Duty to Account: must give regular statements of income and expenses to beneficiaries


Duty of Due Care: (almost always discussable)

Rzably prudent person in dealing w/ his own affairs


When can a trustee be sued in his personal capacity regarding contracts? In his representative capacity?


What about in tort?


Common law:

Personally liable for torts and for contracts, unless contract explicitly said can be sued in his representative capacity

(can get indemnity if (1) acted w/in powers and (2) not personally at fault)


Modern rule for contracts:

Sued in representative capacity IF:

1. trustee simply signed contract "[trustee's name], as trustee of the ABC trust"

2. Promisee knew trustee was entering K in representative capacity


Modern rule for torts:

Trustee sued in personal capacity ONLY if personally at fault

A trust can't survive unless its administrative or management provisions allow trustee to act differently. What result?

Doctrine of Changed Circumstances


Court exercises deviation power (can modify or terminate) IF:

* unforeseen circumstances (unforeseen to settlor) AND

* Necessity to preserve trust

Can a settlor revoke or modify a trust?

Generally, revoke or modify, unless instrument reserves right to do so.


[minority Jx] presumption one CAN revoke (and therefore also modify)


Owner conveys property to bank in trust: "To A, but if liquor is ever sold, then to B."




Violates RAP.


A is the only one who has an interest. 


Trust can be terminated now! Statute of Uses applies re: real property. For other property, Statute of Uses applies by analogy

4 principles for determining what comprises a will

Integration: papers PRESENT at execution and w/ INTENT


Republication by Codicil: will speaks at date of codicil, must itself meet formalities


Incorporation by Reference:

1. writing in existence at execution

2. will shows intent to incorporate

3. writing sufficiently described in will


Acts of Independent Significance:

(to identify beneficiaries or property)

By lifetime acts w/ independent motive


Rule for determining whether a devise is specific or general?


What about the rules for stock splits and dividends?



"A specific devise is a gift of a particular piece of property, and a general devise is a gift of a general economic benefit, payable out of the general assets of the estate."


Stock splits and dividends:

Under traditional approach, beneficiary not entitled to any shares produced by a stock (split) during the testator's lifetime if the gift was a general devise. But in CA it goes to beneficiary IF:

1. testator owned stock at time will was executed

2. securities matched those being gifted in the will

3. the change was initiated by the corporate entity, not by testator

What if I devise my car to David, but I don't have it when I die? What happens.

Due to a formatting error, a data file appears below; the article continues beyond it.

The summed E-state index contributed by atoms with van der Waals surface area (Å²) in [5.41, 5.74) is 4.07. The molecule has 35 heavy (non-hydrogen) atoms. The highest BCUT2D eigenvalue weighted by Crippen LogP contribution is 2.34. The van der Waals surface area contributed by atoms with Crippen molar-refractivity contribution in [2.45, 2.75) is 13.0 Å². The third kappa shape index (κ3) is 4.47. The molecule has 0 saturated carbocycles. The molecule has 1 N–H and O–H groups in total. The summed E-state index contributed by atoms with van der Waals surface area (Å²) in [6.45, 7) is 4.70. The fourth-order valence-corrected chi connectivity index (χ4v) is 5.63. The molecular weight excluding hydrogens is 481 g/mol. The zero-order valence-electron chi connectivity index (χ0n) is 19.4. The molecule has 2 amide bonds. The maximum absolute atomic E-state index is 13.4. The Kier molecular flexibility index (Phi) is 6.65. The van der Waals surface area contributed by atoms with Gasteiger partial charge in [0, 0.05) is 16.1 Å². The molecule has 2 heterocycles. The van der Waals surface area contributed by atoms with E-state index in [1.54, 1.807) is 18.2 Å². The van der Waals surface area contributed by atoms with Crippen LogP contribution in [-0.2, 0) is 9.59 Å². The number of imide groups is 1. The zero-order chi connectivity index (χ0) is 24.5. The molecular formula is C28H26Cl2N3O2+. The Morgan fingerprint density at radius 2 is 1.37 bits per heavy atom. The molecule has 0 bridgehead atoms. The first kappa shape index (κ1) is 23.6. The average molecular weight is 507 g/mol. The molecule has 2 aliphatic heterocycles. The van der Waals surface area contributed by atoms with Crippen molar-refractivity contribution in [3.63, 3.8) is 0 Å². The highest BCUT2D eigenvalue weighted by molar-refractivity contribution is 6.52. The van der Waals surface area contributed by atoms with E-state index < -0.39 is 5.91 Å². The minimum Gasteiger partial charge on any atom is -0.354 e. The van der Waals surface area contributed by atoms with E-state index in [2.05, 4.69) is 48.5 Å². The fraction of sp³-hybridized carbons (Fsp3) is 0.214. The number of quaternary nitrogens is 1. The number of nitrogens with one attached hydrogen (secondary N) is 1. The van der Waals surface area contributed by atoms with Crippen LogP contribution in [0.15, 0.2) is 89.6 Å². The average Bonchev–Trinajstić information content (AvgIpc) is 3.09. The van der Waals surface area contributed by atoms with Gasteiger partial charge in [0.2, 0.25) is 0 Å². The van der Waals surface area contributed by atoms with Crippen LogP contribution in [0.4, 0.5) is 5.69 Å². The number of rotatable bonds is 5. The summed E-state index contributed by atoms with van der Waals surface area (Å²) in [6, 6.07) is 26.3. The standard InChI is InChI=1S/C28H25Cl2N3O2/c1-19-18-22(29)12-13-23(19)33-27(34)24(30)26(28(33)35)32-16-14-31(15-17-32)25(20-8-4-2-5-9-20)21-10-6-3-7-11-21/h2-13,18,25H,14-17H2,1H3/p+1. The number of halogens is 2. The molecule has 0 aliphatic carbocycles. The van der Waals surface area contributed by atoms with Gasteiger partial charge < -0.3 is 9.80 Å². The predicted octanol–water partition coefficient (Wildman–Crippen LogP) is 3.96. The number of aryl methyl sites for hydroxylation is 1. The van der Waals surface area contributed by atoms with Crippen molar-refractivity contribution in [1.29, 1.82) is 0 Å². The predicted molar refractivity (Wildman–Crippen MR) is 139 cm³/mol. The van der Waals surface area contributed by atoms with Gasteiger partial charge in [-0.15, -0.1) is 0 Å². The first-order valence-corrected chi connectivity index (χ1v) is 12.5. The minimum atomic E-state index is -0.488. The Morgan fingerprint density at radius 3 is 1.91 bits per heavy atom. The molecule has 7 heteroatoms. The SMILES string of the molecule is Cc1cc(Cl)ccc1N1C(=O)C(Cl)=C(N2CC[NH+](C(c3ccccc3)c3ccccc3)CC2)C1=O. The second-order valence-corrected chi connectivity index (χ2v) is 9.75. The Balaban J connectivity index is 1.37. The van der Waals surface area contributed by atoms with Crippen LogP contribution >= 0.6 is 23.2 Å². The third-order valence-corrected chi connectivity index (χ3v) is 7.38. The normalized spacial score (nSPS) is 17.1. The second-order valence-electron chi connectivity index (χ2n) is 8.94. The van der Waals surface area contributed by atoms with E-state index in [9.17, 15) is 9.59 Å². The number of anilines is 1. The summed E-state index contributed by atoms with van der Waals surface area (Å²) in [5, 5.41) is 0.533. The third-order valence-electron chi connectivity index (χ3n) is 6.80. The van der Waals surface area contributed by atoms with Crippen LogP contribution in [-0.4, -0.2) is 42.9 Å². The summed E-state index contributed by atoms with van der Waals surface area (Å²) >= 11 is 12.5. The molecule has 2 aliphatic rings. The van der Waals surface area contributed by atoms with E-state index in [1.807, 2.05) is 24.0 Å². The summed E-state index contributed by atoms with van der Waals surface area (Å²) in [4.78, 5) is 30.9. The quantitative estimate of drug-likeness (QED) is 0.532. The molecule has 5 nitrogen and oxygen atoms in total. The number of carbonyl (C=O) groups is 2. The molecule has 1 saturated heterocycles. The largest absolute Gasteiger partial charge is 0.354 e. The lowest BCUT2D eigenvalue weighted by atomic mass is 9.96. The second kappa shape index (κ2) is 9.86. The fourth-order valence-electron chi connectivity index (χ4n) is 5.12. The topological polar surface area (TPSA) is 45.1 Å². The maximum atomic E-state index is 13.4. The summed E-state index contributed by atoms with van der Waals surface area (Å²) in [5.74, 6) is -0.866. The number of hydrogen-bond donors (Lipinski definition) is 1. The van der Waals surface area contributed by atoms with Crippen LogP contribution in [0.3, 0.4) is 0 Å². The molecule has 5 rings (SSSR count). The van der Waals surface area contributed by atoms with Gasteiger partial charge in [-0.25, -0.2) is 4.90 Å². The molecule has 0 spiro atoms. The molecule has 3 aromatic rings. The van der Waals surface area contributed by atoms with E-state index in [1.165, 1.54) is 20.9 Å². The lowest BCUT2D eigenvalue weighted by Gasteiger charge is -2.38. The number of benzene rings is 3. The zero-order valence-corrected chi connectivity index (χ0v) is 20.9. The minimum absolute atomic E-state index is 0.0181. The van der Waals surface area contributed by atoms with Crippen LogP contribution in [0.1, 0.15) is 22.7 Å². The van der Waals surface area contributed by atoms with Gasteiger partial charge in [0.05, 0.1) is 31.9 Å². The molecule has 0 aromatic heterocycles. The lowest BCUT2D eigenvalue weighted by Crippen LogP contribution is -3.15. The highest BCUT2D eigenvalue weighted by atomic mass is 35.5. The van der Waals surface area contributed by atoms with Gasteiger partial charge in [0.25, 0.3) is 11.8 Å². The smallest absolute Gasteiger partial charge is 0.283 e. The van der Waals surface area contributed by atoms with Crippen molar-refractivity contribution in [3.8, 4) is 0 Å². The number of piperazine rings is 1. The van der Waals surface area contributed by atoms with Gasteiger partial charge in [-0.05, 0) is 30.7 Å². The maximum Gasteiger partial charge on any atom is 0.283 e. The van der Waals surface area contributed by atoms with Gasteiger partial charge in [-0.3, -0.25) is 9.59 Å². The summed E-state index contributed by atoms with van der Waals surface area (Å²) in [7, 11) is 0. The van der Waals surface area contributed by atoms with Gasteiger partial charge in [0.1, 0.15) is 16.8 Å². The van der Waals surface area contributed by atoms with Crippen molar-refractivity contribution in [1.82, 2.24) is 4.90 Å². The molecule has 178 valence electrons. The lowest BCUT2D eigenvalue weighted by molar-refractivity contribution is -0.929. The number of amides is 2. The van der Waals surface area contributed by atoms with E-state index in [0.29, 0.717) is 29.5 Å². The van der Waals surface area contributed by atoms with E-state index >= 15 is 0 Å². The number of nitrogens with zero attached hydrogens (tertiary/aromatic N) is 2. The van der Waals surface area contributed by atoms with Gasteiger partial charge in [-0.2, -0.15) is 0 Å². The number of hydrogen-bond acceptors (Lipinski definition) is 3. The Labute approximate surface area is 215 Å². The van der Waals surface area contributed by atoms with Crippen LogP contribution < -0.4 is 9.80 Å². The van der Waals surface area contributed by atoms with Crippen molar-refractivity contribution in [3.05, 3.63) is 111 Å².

Specific devise: under common law, it is adeemed by extinction b/c no longer exists. David takes nothing. BUT under CA law, depends on testator's intent to adeem at the time he disposes of the property. If had intent, can recover the value of the adeemed property. (e.g. trading in car for another)


General devise: still award general economic benefit, payable out of the general assets of the estate


I write a will devising my savings to "Jason's children". Jason has 2 children Laura and Eric.


Eric has a child, Brenda, and predeceases me. Result?


Common law: Lapse. With a class gift, only surviving class members take b/c will speaks at the time of my death. Laura takes all. (If it were not a class gift but to "Laura and Eric," Eric's share would fall into the residuary estate.


CA has an anti-lapse statute: IF the devisee was "kindred" (blood relative) of testator or of testator's spouse or ex-spouse, then it goes to that person's issue. Laura and Brenda split the money. (this affects even class gifts - BUT if the class gift were to the residuary devisees, then it would transfer to the other residuar(ies))


I write a will devising $100,000 to my sister Anna. During my lifetime, I write a check to my sister Anna for that same amount.




What if my will is deemed invalid?


If I manifest intent that it is a substitute lifetime gift to Anna, then it is Ademption by Satisfaction. Anna's gift ______


If will is invalid, then we consider whether it is an ADVANCE PAYMENT of her intestate share. There must be a writing.

What is the rule for simultaneous deaths and how it affects the disposition of wills?

Need clear and convincing evidence that a will beneficiary died after the testator. (If an heir, must prove by clear and convincing evidence that heir survived the testator by 120 hours)


If cannot prove that beneficiary died after the testator, then is deemed to have PREdeceased the testator.



Two types of intestate succession.

Default - divided among the first generation below the decedent who still has a surviving member. Divide among that generation. (If one member predeceased the decedent, then divided among that person's issue)


"per stirpes" - divided among the generation is the one right below the decedent, even if none are alive.

The beneficiaries of a trust want to terminate it. What is required?
Either consent of the settlor, or the material purpose of the settlor is accomplished. (If have neither, that is the Claflin Doctrine)